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Shows & Panels
Search Tags: State Department
Diane Dillard picked up the pieces of the U.S. Embassy in Lebanon after it was bombed in 1983. Ambassador Bill Brown found himself at the heart of a Soviet Union spy scandal. And John Limbert survived the infamous 444-day Iran hostage crisis. In the inaugural edition of Federal News Radio's new feature, Federal Voices, we hear from each of them, in their own words, about what those experiences were really like and how they survived to tell the tale.
Tags: Diane Dillard , Stu Kennedy , Bill Brown , John Limbert , foreign service officers , Beirut , embassy , Clayton Lonetree , Iran hostage crisis , Emily Kopp , Federal Voices , Association for Diplomatic Studies and Training , Foreign Service Institute , George Shultz , exclusive
The State Department has five career tracks for its foreign service officers. The agency has online resources to make it easy for potential new employees to jump into one of those careers, but the biggest hurdle to finding new officers could be one the State Department can't control. Thomas Boyatt is former U.S. ambassador to Colombia. On In Depth with Francis Rose, he explained the difficulty of recruiting new officers.
Despite U.S. warnings, Egypt and the United Arab Emirates secretly carried out airstrikes against Islamist militias inside Libya. This comes three years after the killing of Libyan dictator Muamar Ghadafi and U.S. efforts to try to stabilize the country. "Outside interference in Libya exacerbates current divisions and undermines Libya's democratic transition," State Department spokeswoman Jen Psaki said to reporters.
One of the toughest jobs in the State Department these days might be ambassador to Russia. That job was conferred just days ago on veteran career diplomat John Tefft. He arrives in Moscow when tensions between Russia and the United States are as high as they've been since the Cold War. Bob Silverman is president of the American Foreign Service Association. He joined Tom Temin and Emily Kopp on the Federal Drive to discuss how Tefft will have to go about his job.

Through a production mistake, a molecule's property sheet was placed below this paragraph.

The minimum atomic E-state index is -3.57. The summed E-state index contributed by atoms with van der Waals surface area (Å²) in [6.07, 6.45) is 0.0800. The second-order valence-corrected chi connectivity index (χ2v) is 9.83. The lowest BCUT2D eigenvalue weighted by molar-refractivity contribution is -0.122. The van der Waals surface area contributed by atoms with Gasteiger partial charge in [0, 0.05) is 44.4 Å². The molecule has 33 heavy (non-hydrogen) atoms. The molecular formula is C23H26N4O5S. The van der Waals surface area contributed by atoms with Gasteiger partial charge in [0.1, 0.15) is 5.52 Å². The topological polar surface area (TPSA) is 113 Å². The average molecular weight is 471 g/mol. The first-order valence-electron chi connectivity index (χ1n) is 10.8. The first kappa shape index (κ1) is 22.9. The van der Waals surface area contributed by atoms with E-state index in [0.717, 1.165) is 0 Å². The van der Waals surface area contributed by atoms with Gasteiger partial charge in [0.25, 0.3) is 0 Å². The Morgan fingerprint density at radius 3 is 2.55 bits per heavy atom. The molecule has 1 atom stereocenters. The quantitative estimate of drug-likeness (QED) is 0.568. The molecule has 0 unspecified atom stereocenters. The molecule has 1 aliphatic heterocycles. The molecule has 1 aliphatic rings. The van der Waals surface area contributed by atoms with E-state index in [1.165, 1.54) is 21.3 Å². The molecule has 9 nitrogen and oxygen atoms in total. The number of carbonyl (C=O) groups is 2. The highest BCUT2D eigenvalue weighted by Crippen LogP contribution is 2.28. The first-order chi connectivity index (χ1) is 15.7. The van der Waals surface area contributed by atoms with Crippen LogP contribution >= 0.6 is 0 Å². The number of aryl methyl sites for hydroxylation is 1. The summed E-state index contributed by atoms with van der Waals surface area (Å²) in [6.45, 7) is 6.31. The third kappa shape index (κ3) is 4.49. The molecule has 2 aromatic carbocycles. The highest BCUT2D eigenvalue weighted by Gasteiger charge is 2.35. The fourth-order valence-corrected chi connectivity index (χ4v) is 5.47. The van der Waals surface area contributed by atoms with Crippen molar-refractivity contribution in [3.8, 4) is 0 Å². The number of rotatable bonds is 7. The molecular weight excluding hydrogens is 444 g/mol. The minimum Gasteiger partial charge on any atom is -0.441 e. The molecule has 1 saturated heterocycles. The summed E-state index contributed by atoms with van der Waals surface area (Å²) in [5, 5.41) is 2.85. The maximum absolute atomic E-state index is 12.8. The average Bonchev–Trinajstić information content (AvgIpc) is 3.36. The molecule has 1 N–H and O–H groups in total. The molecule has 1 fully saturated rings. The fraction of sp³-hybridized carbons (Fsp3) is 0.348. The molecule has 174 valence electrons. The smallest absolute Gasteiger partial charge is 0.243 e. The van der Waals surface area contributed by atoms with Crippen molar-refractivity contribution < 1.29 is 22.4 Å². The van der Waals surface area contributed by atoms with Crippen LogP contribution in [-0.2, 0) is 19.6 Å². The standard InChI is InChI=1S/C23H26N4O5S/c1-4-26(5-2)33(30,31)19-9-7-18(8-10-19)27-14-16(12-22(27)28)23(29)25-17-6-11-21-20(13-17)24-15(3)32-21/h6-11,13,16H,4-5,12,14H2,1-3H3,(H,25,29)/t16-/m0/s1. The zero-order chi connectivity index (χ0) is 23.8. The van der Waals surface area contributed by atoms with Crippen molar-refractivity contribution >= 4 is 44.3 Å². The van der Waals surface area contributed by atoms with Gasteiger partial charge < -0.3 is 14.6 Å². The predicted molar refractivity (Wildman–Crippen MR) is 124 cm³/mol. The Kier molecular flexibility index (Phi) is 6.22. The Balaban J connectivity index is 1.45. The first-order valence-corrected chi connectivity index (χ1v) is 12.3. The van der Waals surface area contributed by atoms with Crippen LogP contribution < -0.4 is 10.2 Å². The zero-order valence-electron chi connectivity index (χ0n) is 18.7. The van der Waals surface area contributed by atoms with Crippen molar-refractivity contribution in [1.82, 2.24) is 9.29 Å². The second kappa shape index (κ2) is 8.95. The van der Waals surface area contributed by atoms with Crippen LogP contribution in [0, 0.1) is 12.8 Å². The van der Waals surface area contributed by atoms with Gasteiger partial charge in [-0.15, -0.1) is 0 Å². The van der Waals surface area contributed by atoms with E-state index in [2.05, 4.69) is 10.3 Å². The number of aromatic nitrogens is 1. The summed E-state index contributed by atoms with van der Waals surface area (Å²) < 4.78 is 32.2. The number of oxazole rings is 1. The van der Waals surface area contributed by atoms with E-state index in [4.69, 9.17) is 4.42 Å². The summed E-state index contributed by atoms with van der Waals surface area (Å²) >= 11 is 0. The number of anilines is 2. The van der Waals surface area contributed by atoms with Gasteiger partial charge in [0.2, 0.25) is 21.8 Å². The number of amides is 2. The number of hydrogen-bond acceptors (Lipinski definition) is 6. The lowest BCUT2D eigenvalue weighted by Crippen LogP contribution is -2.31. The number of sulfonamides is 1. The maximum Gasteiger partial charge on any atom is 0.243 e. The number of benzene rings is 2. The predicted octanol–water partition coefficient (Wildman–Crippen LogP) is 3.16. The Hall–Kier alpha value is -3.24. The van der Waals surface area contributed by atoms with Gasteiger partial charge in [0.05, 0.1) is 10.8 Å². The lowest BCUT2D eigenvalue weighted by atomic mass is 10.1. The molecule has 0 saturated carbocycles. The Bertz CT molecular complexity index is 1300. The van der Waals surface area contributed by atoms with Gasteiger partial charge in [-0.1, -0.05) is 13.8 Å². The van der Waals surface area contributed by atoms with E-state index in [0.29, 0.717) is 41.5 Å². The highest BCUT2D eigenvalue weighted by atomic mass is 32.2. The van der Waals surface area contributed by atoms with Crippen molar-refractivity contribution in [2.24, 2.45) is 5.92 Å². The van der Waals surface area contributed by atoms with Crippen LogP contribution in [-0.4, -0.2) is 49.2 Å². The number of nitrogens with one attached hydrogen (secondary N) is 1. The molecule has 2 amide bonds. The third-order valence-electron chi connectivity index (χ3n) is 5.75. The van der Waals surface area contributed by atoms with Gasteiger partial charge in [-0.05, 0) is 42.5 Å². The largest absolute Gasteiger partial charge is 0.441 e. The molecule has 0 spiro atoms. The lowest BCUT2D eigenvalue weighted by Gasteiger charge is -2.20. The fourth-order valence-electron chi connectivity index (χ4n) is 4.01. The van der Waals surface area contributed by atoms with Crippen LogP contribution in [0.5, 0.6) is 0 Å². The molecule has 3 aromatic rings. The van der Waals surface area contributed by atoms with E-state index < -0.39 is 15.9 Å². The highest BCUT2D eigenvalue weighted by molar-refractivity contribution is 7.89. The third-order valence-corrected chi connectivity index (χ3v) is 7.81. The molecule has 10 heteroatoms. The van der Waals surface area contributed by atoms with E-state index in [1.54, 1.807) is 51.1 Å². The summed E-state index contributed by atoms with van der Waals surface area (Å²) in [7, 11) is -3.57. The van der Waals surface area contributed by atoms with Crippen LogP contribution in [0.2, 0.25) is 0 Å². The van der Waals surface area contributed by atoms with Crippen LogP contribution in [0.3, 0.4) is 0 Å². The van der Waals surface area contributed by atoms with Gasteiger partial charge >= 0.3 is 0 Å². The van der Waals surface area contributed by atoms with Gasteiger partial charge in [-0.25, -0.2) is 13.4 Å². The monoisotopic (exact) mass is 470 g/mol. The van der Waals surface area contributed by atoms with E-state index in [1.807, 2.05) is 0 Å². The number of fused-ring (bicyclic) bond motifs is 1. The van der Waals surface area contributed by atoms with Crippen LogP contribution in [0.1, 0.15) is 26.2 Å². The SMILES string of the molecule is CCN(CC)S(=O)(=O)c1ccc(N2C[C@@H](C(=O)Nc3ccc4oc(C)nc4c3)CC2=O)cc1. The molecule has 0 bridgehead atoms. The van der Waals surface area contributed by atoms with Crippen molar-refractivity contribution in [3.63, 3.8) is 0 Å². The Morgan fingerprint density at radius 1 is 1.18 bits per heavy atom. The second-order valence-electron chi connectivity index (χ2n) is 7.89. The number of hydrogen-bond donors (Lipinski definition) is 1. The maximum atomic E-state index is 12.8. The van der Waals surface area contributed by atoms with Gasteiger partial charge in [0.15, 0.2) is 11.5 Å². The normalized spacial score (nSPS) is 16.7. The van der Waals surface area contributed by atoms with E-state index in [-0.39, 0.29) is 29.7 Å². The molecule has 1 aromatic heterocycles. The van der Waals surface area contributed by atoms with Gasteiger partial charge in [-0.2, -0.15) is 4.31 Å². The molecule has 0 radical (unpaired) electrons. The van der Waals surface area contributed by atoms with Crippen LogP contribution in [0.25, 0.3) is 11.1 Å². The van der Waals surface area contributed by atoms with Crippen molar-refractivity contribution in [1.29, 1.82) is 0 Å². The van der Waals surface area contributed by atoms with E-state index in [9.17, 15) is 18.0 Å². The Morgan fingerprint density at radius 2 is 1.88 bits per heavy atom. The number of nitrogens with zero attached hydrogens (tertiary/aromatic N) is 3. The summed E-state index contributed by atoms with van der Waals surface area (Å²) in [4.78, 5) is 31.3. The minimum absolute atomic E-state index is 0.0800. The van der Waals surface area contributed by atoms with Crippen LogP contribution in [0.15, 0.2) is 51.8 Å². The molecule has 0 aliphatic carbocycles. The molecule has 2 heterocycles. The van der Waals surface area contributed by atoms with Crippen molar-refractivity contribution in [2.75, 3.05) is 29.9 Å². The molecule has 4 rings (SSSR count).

The Service to America Medals honor federal employees who go above and beyond their job descriptions to serve the public. For the next few months, Federal News Radio is speaking to the finalists. As a diplomat, you don't seek out the easy life. Jonathan Gandomi was the State Department's field representative for the Counter-Lord's Resistance Army Mission. He spent two years on an assignment that has frustrated the world, ridding Africa of one of its oldest and most brutal extremist groups. Gandomi joined Emily Kopp on the Federal Drive to discuss his experience in Africa that led to his 2014 Sammies nomination. View a photo gallery of all the Sammies finalists. Read a Q&A and related story.
U.S. Ambassador to Uganda Scott DeLisi said the State Department's Jonathan Gamdoni worked on the frontlines in coordinating efforts to counter The Lord's Resistance Army.
Bill Lay, the State Department's chief information security officer, said his budget for cybersecurity doubled in 2014 to help address the recommendations outlined by the agency's inspector general.
The barriers for hiring interns are getting lower. Nowadays, you don't even have to give them a desk. The State Department is recruiting students from around the world to serve as virtual interns at several agencies. The students do real projects but sometimes from half a world away. Program Manager Bridget Roddy joined Emily Kopp on the Federal Drive to discuss the Virtual Student Foreign Service Program.
The State Department stands out among agencies cracking down on bad contractors. In 2009, it took just eight suspension or debarment actions. Last year, it reported 96. Corey Rindner is the procurement executive and suspension and debarment official at the State Department. He joined Tom Temin and Emily Kopp on the Federal Drive to discuss what debarment and suspension are and are not.
Maybe the United States was never really finished in Iraq. Regardless, events of the past two weeks have returned that nation to a front and center position for Congress and the administration. Paul Bremer was U.S. Presidential envoy to Iraq in 2003 and 2004. A career diplomat, he was thrust into the spotlight as temporary head of the Iraqi government after the fall of Saddam Hussein. Most of the questions this week have been about military options now that the government is under threat. Bremer joined Tom Temin and Emily Kopp on the Federal Drive to discuss how this situation affects the State Department both here and in Baghdad.